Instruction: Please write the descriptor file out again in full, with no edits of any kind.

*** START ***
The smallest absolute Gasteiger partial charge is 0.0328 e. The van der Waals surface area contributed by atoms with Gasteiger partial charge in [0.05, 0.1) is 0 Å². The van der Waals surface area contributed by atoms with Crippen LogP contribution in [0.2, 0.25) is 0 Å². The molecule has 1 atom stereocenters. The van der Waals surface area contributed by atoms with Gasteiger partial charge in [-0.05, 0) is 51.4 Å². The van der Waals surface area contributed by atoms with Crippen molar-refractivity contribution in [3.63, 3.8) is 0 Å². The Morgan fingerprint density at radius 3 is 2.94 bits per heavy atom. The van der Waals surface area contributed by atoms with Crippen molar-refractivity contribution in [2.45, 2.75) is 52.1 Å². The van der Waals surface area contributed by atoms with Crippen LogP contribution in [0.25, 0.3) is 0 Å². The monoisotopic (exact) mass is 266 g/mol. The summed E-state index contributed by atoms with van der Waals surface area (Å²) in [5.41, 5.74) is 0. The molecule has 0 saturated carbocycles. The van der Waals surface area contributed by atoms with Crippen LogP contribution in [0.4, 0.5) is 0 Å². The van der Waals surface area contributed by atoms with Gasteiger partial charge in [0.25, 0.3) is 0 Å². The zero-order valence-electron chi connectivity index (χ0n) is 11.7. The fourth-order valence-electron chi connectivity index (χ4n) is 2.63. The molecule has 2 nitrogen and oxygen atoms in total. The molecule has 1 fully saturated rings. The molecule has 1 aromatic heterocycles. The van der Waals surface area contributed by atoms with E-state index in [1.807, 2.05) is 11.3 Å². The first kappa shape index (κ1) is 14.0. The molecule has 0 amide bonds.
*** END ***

The smallest absolute Gasteiger partial charge is 0.0328 e. The van der Waals surface area contributed by atoms with Gasteiger partial charge in [0.05, 0.1) is 0 Å². The van der Waals surface area contributed by atoms with Crippen LogP contribution in [0.2, 0.25) is 0 Å². The molecule has 1 atom stereocenters. The van der Waals surface area contributed by atoms with Gasteiger partial charge in [-0.05, 0) is 51.4 Å². The van der Waals surface area contributed by atoms with Crippen molar-refractivity contribution in [3.63, 3.8) is 0 Å². The Morgan fingerprint density at radius 3 is 2.94 bits per heavy atom. The van der Waals surface area contributed by atoms with Crippen molar-refractivity contribution in [2.45, 2.75) is 52.1 Å². The van der Waals surface area contributed by atoms with Crippen LogP contribution in [0.25, 0.3) is 0 Å². The monoisotopic (exact) mass is 266 g/mol. The summed E-state index contributed by atoms with van der Waals surface area (Å²) in [5.41, 5.74) is 0. The molecule has 0 saturated carbocycles. The van der Waals surface area contributed by atoms with Crippen LogP contribution in [0.4, 0.5) is 0 Å². The van der Waals surface area contributed by atoms with Gasteiger partial charge in [0.25, 0.3) is 0 Å². The zero-order valence-electron chi connectivity index (χ0n) is 11.7. The fourth-order valence-electron chi connectivity index (χ4n) is 2.63. The molecule has 2 nitrogen and oxygen atoms in total. The molecule has 1 fully saturated rings. The molecule has 1 aromatic heterocycles. The van der Waals surface area contributed by atoms with E-state index in [1.807, 2.05) is 11.3 Å². The first kappa shape index (κ1) is 14.0. The molecule has 0 amide bonds.